WHO raises alarm over vulnerable populations hard hit by global economic crisis
Sixtieth meeting of the Regional Committee for the Western Pacific, 21–25 September 2009, Hong Kong (China)
HONG KONG (China), 22 September 2009—The World Health Organization (WHO) today called for urgent measures to cushion the ill effects on health caused by the global economic crisis, particularly on vulnerable and impoverished populations.
A meeting here of WHO's Regional Committee for the Western Pacific expressed concern that rising unemployment and shrinking disposable household income would result in more people being unable to afford medical treatment.
Vulnerable populations in the Region are expected to increase substantially as the impact of the financial crisis continues, the meeting was told. Current data indicate that the crisis will worsen the already serious poverty and social health protection issues in Asia and the Pacific, where more than 900 million people live on less than US$ 2 a day.
Estimates by the International Labour Organization (ILO) indicate that unemployment in the Asia Pacific region could rise by more than 23 million this year. But the ILO said this estimate could even be higher if it factors in people losing their job from informal employment arrangements. In China alone, about 20 million migrant workers lost their jobs due to the global economic crisis since the downturn began.
Governments have been under pressure to cut health budgets due to the financial crisis—further aggravating access, equity, quality and utilization of health services. To alleviate the plight of poor and vulnerable populations , the Regional Committee, WHO's governing body in the Region, endorsed a resolution to implement pro-health and pro-poor policies on primary health care principles.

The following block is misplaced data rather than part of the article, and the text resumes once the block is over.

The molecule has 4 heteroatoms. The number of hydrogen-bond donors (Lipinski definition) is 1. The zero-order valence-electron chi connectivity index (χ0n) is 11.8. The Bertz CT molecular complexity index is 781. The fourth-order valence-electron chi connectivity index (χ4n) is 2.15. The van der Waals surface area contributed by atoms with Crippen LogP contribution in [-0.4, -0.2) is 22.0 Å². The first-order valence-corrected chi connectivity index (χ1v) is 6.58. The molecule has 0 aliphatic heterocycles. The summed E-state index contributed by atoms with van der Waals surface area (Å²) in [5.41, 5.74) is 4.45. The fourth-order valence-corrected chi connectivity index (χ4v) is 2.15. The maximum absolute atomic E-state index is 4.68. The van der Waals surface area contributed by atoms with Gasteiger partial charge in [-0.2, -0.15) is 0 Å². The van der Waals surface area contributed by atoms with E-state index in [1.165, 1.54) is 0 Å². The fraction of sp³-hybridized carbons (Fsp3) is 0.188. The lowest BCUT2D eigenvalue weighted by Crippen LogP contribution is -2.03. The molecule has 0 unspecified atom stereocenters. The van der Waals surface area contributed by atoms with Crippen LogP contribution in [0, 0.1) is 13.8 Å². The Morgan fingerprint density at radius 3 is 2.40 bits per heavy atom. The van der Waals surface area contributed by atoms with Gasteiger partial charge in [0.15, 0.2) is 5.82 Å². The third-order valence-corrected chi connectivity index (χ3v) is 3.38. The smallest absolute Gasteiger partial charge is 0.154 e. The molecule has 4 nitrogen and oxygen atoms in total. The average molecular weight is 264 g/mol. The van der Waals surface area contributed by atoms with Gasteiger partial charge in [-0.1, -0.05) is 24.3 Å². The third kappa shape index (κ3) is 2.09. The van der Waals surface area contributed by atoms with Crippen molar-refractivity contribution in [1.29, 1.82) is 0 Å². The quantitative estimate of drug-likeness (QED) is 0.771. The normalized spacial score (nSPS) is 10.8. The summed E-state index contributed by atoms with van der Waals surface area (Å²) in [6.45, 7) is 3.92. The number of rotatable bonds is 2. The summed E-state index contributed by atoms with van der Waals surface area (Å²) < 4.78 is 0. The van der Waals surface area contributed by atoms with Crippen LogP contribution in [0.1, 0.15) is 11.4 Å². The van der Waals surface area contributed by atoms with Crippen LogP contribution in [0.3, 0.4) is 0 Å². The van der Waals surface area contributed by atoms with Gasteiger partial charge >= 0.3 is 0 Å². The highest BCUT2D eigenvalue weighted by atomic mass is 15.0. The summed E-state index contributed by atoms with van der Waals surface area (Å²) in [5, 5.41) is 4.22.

Dr Shin Young-soo, WHO Regional Director for the Western Pacific, stressed the need to strengthen and expand safety nets for the poor and the vulnerable in countries hard hit by the crisis. He said WHO is committed to help countries in the current crisis by advocating the vital role of health in sustaining economic growth by monitoring, preventing and addressing health impacts of the crisis.
"Health is at the centre because unemployment, job insecurity, the lack of income, and the reduction in benefits and social protection all have effects on health," said Dr Shin, noting that the crisis requires increased commitment and focus on the social sector. "The issue for many governments is to turn the crisis into an opportunity to improve health systems to protect health, and thus, reinforce economic and social development in the current difficult environment."
Dr Shin called for strong partnership and international action in Asia and the Pacific, stressing that it is essential that donor and international communities maintain their commitments for aid and assistance during the crisis period.
Past experiences indicate that cuts in preventive health services during previous economic crises caused serious health problems. Many of these low-income developing countries still have not recovered from the ill effects on people's health.
The Regional Committee has requested WHO to support country-specific actions and health reforms, including monitoring, preventing and addressing the health impacts of the crisis, particularly among the poor and vulnerable populations.
The Regional Committee is meeting in Hong Kong (China) from 21 to 25 September to review WHO's work in the Region and to formulate future health directions.
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